Submitted by HMC Architects
As the Rancho Cucamonga region’s top-rated high-performance building, this 14,200-sq-ft LEED platinum certified demonstration building is dedicated to educating the community in sustainable living practices. The project is a public initiative demonstrating how inviting and engaging architecture can foster community awareness and create functional spaces for community forums, school field trips, lectures, public tours and vendor exhibits showcasing environmentally friendly products.
A key element of the building design was the boomerang-shape of the building. A major component of the “boomerang” is the north facing glass wall that runs along the perimeter of the interior courtyard. Besides providing unique aesthetics, the continuous glass curtain wall opened the space, maximizing views and allowing daylight to reach into the building, reducing dependency on artificial light.
To create the “boomerang” of the building, building and construction systems supplier Kawneer of Norcross, GA, produced a custom version of its 1600 Wall System 1 Curtain Wall. The curtain wall begins at a slope of 70 degrees and at the pivot point of the radius around the building the length transitions to a perpendicular 90-degree vertical wall.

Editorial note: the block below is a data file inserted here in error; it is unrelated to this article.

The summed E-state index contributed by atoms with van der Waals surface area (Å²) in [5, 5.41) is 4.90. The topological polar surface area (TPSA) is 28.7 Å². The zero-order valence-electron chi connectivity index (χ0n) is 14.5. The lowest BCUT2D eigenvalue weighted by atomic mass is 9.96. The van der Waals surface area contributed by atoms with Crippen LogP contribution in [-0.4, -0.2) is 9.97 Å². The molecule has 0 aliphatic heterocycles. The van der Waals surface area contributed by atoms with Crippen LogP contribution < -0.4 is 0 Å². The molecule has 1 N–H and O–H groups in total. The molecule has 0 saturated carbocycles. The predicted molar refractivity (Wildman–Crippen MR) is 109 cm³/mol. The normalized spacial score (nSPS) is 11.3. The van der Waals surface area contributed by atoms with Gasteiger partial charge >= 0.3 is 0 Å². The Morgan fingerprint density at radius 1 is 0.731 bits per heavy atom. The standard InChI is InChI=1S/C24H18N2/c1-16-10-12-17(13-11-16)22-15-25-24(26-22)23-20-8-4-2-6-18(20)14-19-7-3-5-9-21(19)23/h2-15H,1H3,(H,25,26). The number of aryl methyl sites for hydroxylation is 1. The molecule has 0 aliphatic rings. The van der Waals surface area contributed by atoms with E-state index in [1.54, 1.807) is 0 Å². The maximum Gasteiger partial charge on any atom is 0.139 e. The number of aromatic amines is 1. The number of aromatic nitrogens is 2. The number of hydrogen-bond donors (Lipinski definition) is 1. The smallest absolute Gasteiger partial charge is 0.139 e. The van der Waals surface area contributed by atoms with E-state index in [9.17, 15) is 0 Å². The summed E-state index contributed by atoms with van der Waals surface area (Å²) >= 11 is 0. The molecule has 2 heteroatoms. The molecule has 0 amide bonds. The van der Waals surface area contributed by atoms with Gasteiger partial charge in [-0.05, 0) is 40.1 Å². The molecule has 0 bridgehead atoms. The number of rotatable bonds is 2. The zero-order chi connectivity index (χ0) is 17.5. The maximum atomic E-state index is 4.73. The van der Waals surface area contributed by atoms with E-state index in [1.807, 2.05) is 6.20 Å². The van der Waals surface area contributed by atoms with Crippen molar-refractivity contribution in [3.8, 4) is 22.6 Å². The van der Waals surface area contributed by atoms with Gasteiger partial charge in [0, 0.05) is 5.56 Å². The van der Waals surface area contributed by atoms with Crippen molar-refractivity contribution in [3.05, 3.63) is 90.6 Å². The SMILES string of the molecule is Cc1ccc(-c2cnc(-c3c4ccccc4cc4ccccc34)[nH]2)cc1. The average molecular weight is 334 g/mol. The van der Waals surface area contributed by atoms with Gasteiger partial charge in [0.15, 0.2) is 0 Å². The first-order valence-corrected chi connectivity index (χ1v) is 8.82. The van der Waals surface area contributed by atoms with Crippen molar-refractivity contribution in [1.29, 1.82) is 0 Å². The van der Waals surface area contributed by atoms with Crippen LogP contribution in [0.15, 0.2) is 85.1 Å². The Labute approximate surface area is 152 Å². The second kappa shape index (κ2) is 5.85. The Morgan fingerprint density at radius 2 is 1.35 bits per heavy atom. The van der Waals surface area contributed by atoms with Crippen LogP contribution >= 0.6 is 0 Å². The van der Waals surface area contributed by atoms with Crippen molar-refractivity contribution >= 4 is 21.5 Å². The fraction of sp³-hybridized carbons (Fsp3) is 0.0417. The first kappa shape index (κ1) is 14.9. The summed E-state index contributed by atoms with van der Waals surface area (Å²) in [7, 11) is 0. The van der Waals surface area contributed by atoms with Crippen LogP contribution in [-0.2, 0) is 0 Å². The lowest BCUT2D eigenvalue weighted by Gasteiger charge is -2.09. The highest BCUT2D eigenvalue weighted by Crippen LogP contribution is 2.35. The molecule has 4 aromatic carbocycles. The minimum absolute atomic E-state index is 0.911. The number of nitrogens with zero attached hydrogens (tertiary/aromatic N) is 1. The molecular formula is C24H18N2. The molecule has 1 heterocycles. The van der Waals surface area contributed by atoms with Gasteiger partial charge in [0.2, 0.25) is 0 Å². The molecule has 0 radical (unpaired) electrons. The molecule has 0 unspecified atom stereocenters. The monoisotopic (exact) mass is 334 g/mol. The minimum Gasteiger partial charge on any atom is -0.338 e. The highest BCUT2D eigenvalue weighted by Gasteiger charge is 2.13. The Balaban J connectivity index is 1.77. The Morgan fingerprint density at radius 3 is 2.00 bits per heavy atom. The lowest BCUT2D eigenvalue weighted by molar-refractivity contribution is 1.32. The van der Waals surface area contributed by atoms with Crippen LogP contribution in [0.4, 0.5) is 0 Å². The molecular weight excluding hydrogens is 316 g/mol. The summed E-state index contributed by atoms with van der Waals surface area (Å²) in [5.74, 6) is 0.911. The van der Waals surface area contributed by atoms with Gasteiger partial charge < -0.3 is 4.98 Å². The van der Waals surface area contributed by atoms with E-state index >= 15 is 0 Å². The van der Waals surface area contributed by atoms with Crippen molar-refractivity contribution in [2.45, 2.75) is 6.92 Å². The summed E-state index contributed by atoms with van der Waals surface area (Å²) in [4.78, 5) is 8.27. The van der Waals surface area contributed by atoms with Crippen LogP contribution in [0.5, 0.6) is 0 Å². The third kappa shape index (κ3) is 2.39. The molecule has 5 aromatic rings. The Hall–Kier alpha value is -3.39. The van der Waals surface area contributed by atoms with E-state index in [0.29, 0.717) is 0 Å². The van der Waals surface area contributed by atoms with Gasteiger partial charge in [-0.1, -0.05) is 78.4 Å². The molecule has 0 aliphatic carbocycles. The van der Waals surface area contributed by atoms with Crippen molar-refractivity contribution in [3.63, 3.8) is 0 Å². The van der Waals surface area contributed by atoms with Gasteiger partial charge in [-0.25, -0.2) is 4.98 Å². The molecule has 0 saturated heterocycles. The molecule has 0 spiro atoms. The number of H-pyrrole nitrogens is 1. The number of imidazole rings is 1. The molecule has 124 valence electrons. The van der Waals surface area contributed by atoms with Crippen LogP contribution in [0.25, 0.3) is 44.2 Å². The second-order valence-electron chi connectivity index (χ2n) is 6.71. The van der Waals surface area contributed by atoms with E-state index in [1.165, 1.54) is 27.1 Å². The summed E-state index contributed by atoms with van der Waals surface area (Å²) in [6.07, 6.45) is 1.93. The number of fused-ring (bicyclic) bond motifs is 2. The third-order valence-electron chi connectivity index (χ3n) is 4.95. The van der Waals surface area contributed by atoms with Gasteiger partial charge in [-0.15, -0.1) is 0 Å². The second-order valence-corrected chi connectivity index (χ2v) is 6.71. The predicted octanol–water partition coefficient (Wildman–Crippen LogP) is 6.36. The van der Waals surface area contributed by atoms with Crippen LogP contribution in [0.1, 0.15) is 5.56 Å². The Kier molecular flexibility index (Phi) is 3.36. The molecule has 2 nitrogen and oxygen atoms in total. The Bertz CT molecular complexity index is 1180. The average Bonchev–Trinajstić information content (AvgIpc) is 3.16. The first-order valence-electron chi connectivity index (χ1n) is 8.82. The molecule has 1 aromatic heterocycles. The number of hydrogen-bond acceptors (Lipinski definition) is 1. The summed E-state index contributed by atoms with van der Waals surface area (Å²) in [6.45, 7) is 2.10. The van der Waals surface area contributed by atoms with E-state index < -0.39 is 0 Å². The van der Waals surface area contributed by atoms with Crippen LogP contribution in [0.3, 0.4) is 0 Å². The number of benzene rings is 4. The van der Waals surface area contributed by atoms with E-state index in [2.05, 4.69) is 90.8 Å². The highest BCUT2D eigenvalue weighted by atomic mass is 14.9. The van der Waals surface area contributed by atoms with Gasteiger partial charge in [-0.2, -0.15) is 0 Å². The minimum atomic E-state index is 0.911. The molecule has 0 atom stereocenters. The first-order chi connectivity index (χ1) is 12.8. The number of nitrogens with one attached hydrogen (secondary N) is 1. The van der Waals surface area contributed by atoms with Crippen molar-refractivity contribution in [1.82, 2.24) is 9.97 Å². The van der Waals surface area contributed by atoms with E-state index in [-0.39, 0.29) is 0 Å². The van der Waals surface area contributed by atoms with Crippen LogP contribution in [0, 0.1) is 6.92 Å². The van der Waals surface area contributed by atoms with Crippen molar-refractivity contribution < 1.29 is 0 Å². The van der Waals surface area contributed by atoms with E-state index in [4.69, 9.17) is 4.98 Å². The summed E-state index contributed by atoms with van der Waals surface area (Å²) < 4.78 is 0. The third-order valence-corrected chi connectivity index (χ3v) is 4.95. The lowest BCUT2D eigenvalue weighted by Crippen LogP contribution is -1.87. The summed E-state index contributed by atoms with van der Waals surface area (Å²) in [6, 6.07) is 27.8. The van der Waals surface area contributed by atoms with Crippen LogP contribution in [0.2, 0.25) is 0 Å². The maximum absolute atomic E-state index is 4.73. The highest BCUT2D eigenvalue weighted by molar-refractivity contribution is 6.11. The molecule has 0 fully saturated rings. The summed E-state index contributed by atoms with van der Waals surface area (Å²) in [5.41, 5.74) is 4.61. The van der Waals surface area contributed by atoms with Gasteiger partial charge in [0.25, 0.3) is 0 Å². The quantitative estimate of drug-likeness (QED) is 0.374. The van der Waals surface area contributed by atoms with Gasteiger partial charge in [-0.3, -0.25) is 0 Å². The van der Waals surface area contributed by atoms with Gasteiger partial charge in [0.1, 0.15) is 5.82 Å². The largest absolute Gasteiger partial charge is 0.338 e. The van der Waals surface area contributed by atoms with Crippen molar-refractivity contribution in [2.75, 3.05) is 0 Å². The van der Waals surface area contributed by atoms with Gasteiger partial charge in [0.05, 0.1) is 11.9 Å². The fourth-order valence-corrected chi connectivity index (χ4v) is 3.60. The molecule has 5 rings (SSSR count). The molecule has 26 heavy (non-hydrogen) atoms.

Energy efficiency and thermal performance were key considerations in the design of the building and selection of products. Not many LEED buildings are designed to be a resource center for consumers, builders, and the public. To maintain the project’s vision of “the edge of what we know” and stay current with the most recent technologies, the project was constantly evolving and design aspects would frequently adapt to new ideas. This required solutions that were durable and could handle high traffic and visitor wear and tear.
The design strives to go beyond the norm of sustainable buildings as merely machines of green technologies by combining architectural and ecological design principles as equal forces in the formation of the building. The building is sculpted by the forces of nature, and respects the solar and wind conditions of the local climate.
Developer/Owner: Cucamonga Valley Water District, Rancho Cucamonga
General Contractor: Turner Construction Co., San Diego
Architect: HMC Architects, Ontario
Civil Engineer: RHA Engineers, Riverside
Structural Engineer: R.M. Byrd and Associates, Ontario
MEP Engineer: DCGA Engineers, Ontario
Subcontractors: D/K Mechanical Contractors, Anaheim; DTS Engineering, Long Beach; Kone Inc., Cerritos; Martin Integrated Systems, Orange; Insulated Concrete Walls, Tucson, Ariz.; Rossi Concrete, Temecula